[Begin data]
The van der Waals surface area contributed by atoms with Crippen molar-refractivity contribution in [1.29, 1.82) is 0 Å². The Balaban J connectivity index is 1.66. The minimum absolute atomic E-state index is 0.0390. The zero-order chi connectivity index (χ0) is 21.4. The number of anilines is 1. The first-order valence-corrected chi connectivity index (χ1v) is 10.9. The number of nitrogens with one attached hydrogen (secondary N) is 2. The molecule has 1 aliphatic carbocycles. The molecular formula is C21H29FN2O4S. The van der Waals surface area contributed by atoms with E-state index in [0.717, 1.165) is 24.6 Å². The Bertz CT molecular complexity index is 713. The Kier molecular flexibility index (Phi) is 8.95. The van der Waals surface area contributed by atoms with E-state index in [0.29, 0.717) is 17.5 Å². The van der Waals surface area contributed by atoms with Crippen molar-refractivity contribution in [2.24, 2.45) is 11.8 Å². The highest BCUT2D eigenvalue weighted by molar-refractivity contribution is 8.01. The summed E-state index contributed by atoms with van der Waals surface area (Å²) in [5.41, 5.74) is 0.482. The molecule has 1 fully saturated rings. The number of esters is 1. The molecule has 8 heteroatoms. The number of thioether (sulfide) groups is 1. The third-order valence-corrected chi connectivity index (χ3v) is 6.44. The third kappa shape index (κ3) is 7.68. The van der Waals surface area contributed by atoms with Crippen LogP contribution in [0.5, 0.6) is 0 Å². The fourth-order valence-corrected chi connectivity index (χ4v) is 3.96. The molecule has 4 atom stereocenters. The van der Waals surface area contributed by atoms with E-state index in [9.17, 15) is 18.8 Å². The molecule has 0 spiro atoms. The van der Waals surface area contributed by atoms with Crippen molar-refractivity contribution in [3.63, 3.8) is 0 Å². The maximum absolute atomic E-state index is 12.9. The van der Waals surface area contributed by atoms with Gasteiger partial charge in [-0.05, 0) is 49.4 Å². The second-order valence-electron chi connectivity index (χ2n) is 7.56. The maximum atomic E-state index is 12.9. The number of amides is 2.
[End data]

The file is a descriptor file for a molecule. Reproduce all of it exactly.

The van der Waals surface area contributed by atoms with Crippen molar-refractivity contribution in [1.29, 1.82) is 0 Å². The Balaban J connectivity index is 1.66. The minimum absolute atomic E-state index is 0.0390. The zero-order chi connectivity index (χ0) is 21.4. The number of anilines is 1. The first-order valence-corrected chi connectivity index (χ1v) is 10.9. The number of nitrogens with one attached hydrogen (secondary N) is 2. The molecule has 1 aliphatic carbocycles. The molecular formula is C21H29FN2O4S. The van der Waals surface area contributed by atoms with E-state index in [0.717, 1.165) is 24.6 Å². The Bertz CT molecular complexity index is 713. The Kier molecular flexibility index (Phi) is 8.95. The van der Waals surface area contributed by atoms with E-state index in [0.29, 0.717) is 17.5 Å². The van der Waals surface area contributed by atoms with Crippen molar-refractivity contribution in [2.24, 2.45) is 11.8 Å². The highest BCUT2D eigenvalue weighted by molar-refractivity contribution is 8.01. The summed E-state index contributed by atoms with van der Waals surface area (Å²) in [5.41, 5.74) is 0.482. The molecule has 1 fully saturated rings. The number of esters is 1. The molecule has 8 heteroatoms. The number of thioether (sulfide) groups is 1. The third-order valence-corrected chi connectivity index (χ3v) is 6.44. The third kappa shape index (κ3) is 7.68. The van der Waals surface area contributed by atoms with Crippen LogP contribution in [0.5, 0.6) is 0 Å². The fourth-order valence-corrected chi connectivity index (χ4v) is 3.96. The molecule has 4 atom stereocenters. The van der Waals surface area contributed by atoms with E-state index in [9.17, 15) is 18.8 Å². The molecule has 0 spiro atoms. The van der Waals surface area contributed by atoms with Crippen molar-refractivity contribution in [3.63, 3.8) is 0 Å². The maximum absolute atomic E-state index is 12.9. The van der Waals surface area contributed by atoms with Gasteiger partial charge in [-0.05, 0) is 49.4 Å². The second-order valence-electron chi connectivity index (χ2n) is 7.56. The maximum atomic E-state index is 12.9. The number of amides is 2.